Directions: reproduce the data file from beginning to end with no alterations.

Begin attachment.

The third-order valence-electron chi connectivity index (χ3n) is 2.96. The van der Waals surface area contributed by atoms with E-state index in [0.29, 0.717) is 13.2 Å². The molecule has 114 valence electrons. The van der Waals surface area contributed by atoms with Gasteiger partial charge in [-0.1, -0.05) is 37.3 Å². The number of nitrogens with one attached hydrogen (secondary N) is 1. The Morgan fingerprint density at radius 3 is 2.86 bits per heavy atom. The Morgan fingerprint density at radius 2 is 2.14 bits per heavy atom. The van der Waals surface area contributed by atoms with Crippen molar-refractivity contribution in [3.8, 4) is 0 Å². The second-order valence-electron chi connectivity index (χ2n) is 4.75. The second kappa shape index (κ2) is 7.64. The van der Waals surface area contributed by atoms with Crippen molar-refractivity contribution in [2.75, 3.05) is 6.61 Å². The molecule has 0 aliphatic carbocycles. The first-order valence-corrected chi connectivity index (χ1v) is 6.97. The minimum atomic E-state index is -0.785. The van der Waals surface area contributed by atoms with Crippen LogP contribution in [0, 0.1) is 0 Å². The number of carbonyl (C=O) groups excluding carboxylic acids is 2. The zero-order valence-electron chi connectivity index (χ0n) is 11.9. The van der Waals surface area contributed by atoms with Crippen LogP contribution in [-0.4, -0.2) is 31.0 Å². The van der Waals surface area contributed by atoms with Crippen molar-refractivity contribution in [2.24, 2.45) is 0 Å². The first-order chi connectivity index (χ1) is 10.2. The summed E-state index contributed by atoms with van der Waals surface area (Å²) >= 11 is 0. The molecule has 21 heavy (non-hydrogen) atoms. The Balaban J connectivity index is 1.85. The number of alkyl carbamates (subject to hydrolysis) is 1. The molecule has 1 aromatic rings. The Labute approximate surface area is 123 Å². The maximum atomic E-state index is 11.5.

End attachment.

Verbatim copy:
The third-order valence-electron chi connectivity index (χ3n) is 2.96. The van der Waals surface area contributed by atoms with E-state index in [0.29, 0.717) is 13.2 Å². The molecule has 114 valence electrons. The van der Waals surface area contributed by atoms with Gasteiger partial charge in [-0.1, -0.05) is 37.3 Å². The number of nitrogens with one attached hydrogen (secondary N) is 1. The Morgan fingerprint density at radius 3 is 2.86 bits per heavy atom. The Morgan fingerprint density at radius 2 is 2.14 bits per heavy atom. The van der Waals surface area contributed by atoms with Crippen molar-refractivity contribution in [3.8, 4) is 0 Å². The second-order valence-electron chi connectivity index (χ2n) is 4.75. The second kappa shape index (κ2) is 7.64. The van der Waals surface area contributed by atoms with Crippen molar-refractivity contribution in [2.75, 3.05) is 6.61 Å². The molecule has 0 aliphatic carbocycles. The first-order valence-corrected chi connectivity index (χ1v) is 6.97. The minimum atomic E-state index is -0.785. The van der Waals surface area contributed by atoms with Crippen LogP contribution in [0, 0.1) is 0 Å². The number of carbonyl (C=O) groups excluding carboxylic acids is 2. The zero-order valence-electron chi connectivity index (χ0n) is 11.9. The van der Waals surface area contributed by atoms with Crippen LogP contribution in [-0.4, -0.2) is 31.0 Å². The van der Waals surface area contributed by atoms with Crippen molar-refractivity contribution in [2.24, 2.45) is 0 Å². The first-order chi connectivity index (χ1) is 10.2. The summed E-state index contributed by atoms with van der Waals surface area (Å²) >= 11 is 0. The molecule has 21 heavy (non-hydrogen) atoms. The Balaban J connectivity index is 1.85. The number of alkyl carbamates (subject to hydrolysis) is 1. The molecule has 1 aromatic rings. The Labute approximate surface area is 123 Å². The maximum atomic E-state index is 11.5.